If you're REALLY into dim sum (and to be honest, what kind of person are you if you're not excited by an endless parade of fried, baked and steamed meaty treasures) then it might be worth a trip to Elephant and Castle, home of Dragon Castle. I've been nudged about this place for several years by Hong Kong Cantonese foodie friends who describe it as a home from home. Despite its unpromising location, surrounded by condemned tower blocks situated off the bleakest roundabout in Zone One, it is where a lot of expats go for their fix.
The grander than expected entrance opens out into a pleasant space. Location and swift customer turnover aside, they've made an effort to go to town on the interior. Lazy fat carp swim in an ornamental pool reflecting the boarded up walkways of the Heygate estate opposite. It's a hell of a lot of feng shui to lump on a couple of fish, but they stalwartly shoulder (or fin?) the responsibility.
Arriving in traditional plates of three or four items, this is a meal best served family style. If there's not an argument about who hasn't had enough of what, it's not proper. Take a table with the slowly revolving ‘lazy Susan’ and order a lot: you'll eat it… At around £3 a portion, Dragon Castle is cheaper than most of Chinatown and for a full dim sum blowout washed down with the traditional Jasmine tea, you'll be lucky to top £15 a head between a decent sized group of you.
There's always been debate around whether Dragon Castle has a ‘secret’ Cantonese menu of local treats, rich in flavour and texture, that they won't serve to Westerners. I've heard this several times, mainly from Cantonese clientele, though on thorough investigation, I've put it down to rumour and the fact that many Chinese won't order from a menu here, they'll simply request their favourites and those will get made.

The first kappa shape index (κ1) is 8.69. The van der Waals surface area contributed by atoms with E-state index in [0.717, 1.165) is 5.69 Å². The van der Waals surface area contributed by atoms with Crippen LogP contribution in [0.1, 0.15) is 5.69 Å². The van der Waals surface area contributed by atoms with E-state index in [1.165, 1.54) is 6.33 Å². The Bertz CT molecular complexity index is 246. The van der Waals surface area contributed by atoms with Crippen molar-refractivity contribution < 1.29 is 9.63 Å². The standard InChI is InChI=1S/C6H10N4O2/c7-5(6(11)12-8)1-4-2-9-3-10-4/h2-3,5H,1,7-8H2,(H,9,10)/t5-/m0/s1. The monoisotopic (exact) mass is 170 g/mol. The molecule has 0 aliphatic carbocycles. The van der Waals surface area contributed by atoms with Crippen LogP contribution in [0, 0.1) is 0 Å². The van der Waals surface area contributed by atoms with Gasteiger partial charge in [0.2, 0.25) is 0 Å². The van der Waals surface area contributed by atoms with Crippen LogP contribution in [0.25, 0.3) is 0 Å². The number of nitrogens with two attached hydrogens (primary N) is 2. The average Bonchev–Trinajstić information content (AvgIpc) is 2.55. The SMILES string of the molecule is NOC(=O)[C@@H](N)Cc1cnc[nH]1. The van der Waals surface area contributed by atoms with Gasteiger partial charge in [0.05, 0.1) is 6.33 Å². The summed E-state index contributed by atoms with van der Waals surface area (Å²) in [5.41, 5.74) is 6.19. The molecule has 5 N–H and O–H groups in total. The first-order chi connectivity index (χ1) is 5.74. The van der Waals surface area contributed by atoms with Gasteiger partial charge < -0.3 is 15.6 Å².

Those that do hit up the menu will find it vast. Well over 40 assorted dumplings, buns, puffs and braised bits of tendon to work your way through. To get to the good stuff, I photocopied the menu, took a straw poll of several Cantonese team mates, and gave their recommendations to the waitstaff, asking simply for two portions of everything (there were a few of us, 16 to be precise, a lot of mouths to fill with dumplings…)
The steamed dumplings, particularly the prawn varieties, went down swiftly, as did the various baked pork puffs, hot from the oven, sticky glaze attaching to teeth. Various roast pork buns also proved a success, sweeter than expected. Silken mixed Chung fun and belly sticking turnip cake provided a smooth break to the textural proceedings and from the cryptic end of the menu, Crab Pork Little Lanterns were a marmite call. Deep-fried hollow egg-shaped shells with an almost mucous paste inside, sheltering an umami-rich pork filling. I could have eaten them all afternoon, though a fellow diner paused between his mouthfuls of textured chicken foot tendon to describe them as pointless clag. We both looked at each other's bowls and laughed. It's the joy of good dim sum, everyone has their favourites and there's (almost) something for everyone.